Around 100 people gathered in the Capitol Rotunda Tuesday afternoon to celebrate the 232nd anniversary of the signing of the United States Constitution.
With Helena's Daughters of the American Revolution coordinating the event, color bearers dressed in Revolutionary War garb posted the United States flag at the beginning of the ceremony.
Warren Dupuis, the president of the Guardian Chapter of the Sons of the American Revolution, presented a history of the Constitution, calling it an "artfully crafted document" built through the spirit of compromise.
"George Washington was the first to sign it," Dupuis said, and he described how after the 1787 Constitutional Convention, states and people battled over how the country would be created to form a more perfect union.
"The three most important words in the Constitution are 'We the people,'" Dupuis said.
Deputy Secretary of State Christi Jacobsen reflected on what the Constitution means to her personally, calling it a "God-inspired document." She said she believes the Constitution "has never been more challenged" by globalization and social media, and added that English was the "founding language" of the United States and that immigrants are welcome here if the follow "proper" channels and do not try to "change it."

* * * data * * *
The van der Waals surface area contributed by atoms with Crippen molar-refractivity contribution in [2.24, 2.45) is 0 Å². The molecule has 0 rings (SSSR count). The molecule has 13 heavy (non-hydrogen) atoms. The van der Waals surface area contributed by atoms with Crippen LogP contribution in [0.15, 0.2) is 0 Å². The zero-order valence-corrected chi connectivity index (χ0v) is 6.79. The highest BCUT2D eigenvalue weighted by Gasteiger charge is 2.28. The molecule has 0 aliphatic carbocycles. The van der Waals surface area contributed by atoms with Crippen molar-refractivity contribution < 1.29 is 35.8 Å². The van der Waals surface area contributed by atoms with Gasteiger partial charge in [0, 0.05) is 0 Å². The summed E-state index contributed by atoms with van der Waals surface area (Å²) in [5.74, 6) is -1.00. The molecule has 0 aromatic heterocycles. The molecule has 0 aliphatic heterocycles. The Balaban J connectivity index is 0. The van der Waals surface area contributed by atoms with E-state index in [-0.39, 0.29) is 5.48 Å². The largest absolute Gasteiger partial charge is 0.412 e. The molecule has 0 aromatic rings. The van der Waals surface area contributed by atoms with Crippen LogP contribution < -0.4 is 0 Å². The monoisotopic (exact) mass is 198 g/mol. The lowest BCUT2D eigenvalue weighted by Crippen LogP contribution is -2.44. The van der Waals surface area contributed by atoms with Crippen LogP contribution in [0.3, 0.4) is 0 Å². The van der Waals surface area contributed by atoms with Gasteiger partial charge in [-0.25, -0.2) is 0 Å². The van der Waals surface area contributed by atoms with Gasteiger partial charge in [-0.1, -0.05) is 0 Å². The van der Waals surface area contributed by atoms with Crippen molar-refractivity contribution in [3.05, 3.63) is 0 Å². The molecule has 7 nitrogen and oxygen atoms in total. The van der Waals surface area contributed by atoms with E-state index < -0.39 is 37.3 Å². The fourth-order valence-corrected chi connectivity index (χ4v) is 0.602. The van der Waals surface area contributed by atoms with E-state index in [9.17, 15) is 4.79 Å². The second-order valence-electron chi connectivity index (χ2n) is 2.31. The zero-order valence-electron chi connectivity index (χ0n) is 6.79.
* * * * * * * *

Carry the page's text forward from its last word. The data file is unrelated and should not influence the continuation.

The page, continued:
"The Bible and the Constitution are the most important documents of our day," Jacobsen said.
Gov. Steve Bullock shared a statement on the Constitution through his citizens' advocate Tyler Campbell, who came dressed in full George Washington regalia.
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"We gather to honor the perseverance and wisdom of the founding fathers who worked so diligently to draft the Constitution and establish the original framework of the American Republic," Bullock wrote. "It will continue to be our moral compass as we sail into the uncharted waters of the future."
Jane Lee Hamman, the Daughters of the American Revolutions's Constitution Week chairwoman, said celebrating the Constitution was an important part of keeping its history alive.
"We perpetuate the history of all those who created our independence," Hamman said.
"Their spirit is what we try to convey."